The fight scene is a microcosm of the movie’s message. Just like Nada has to beat the hell out of Frank to force the sunglasses on him, Carpenter has to beat the audience over the head to force them on us. We fight back as hard as Frank. The fight’s so long it’s funny, we say, or what’s the big deal about sunglasses? or, what a kick-ass fight scene! Nice choreography! or, half getting it, I get it, it’s hard to make a guy to open his eyes to reality, but why make the fight so long?
The length is the point. The movie is no more subtle than the fight, and it’s not supposed to be. Snide reviewers snort derisively about the obviousness of the movie’s message, not understanding that the movie wasn’t made to comment with oblique artistry on the human condition, but as immediate, angry agitprop. Carpenter is pissed off! And he wants you to be too! And goddamn does it ever take some effort!
PUT ON THE FUCKING SUNGLASSES!
It’s not easy to make people see what they’ve programmed their minds to ignore. Once a mind is committed to closure, it’s next to impossible to open it up again.
That’s what the fight is about. If Frank said he didn’t want to put on some dumb pair of sunglasses, and Nada said, no, seriously, put them on, and Frank said, cut it out, wear your own sunglasses, and Nada said, I’ll beat you until you wear them, and Frank said, jesus, fine, relax, I’ll put your stupid glasses on, and then he did, and saw the aliens, what kind of impact would that have? What kind of meaning? It would undercut the allegory to the point of irrelevance.
And if the fight scene was typically brief? Then we’d really be scratching our heads. It wouldn’t play. It’d be a couple of knuckleheads poking at each other. Either there’s no fight, and the metaphor is lost, or it’s the longest fight in cinema history. It’s the only way the scene could work. It has to be the world’s biggest throwdown.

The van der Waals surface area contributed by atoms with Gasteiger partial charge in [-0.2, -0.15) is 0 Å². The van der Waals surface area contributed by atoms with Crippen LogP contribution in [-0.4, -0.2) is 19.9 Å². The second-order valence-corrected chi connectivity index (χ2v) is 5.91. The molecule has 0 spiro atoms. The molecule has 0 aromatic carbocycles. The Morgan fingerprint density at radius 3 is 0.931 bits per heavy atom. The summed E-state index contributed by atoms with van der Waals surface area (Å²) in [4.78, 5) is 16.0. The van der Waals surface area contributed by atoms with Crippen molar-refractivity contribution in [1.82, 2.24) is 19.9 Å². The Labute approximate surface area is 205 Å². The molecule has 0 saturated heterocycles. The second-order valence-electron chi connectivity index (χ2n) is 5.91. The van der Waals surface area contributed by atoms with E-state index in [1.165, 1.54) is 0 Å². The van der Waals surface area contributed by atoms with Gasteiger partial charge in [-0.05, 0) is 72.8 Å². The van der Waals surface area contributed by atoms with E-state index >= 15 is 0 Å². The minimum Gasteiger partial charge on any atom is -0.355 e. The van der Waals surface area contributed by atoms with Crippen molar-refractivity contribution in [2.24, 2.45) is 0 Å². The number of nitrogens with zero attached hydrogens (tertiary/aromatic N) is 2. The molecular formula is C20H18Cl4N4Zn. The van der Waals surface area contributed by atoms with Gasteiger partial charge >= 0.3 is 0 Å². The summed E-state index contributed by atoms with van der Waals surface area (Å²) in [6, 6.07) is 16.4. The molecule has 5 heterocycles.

They Live‘s fight scene is hilarious. It’s beyond absurd. And it’s absolutely necessary.
I had a hard time reading this article because I am wearing sunglasses.
No worries. I’ll stop by later this afternoon and punch you in the head. Repeatedly.
“They Live” songlasses with (albert) hofmann lenses, perhaps?
I organised a movie night with some friends around a year ago and this is one of the films I picked for it. Went down well. Loved the fight scene, never thought about it in this way.
We’re always happy to supply new thoughts to be thunk.
I saw “They Live” at 18, in my required COM114 class. Because it was an honors class, though, we had a very good, very quirky teacher: Lately from Rutgers; bearing the same first and last names; tall, dark, handsome, preoccupied with his bangs.
Oh, and a flaming leftist…on the campus of a midwestern university so traditional that it prided itself on being (at least at the time) the only university which held classes at 7am. So when we watched that fight scene, despite the fact that Professor “Call Me Eric” Eric told us, in advance, exactly what you’ve detailed above–that the fight scene, in all its absurdly prolonged glory, was a metaphor for the struggle to force truth on a willingly blinded population–most of the class was laughing.
Roddy Piper and Keith David’s fight became a weird, self-reflexive visual echo of the class’ unwillingness to see anything other than a grubby, thrashing, fist-to-chin brawl. For a few seconds, the film became an echo of the classroom.
I refused to look anywhere but the screen for those few seconds. Somewhere in the back of my head, where Frodo and Taran and the Goose-Girl and the Wardrobe live, was the idea that if I turned my head away from the brawl onscreen, I’d see a world gone black-and-white.
I love this movie. I always thought the fight scene was strangely long, wasn’t sure of the meaning of it. Thanks for providing good insight.
You are most welcome.